Gout and Tophi in Bipartite Patella

Title: Tophaceous gout in the bipartite patella with intra-osseous and intra-articular lesions: A case report.
Kobayashi K, et al.
Publication: J Orthop Surg (Hong Kong). 2005 Aug;13(2):199-202.

The authors reported a 34-year old man with acute attack of gout in his knee.

Usually, the patella or the knee cap is composed of a single bone, however, the patient had a condition called “bipartite patella”. Here, the patella is composed of a main bone and a secondary bone that is connected to it by fibrous or cartilage tissue.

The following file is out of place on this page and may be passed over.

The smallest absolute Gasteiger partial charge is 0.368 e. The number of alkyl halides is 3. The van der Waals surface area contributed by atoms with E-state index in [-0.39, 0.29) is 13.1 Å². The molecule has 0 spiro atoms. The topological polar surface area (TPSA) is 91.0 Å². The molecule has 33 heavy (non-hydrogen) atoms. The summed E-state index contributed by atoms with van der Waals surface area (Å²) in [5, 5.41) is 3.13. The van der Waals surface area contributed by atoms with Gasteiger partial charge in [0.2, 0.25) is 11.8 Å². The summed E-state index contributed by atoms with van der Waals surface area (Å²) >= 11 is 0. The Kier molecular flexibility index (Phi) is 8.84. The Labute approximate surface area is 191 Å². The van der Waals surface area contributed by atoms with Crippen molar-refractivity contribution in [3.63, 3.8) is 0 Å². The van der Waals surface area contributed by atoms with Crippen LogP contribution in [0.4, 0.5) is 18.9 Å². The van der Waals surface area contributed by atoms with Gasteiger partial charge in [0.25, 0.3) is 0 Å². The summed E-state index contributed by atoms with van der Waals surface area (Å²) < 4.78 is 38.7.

After conventional treatment fails to work, the patient underwent surgery. The authors found urate or uric acid crystals and inflammation of the surrounding synovial membrane of the joint. When they made a surgical incision into the joint, they found more uric acid crystals in lesions inside the bone. The authors then speculated that there was a pre-existing inflammatory condition that caused deposition of these crystal and destruction of the barrier between the deposit and the joint that caused the acute arthritic symptoms.

The authors proceeded to scrape the tophi or the crystal deposits, which led to improvement of the knee function. After 2 years, a follow-up with the patient revealed no recurrence of the symptoms.

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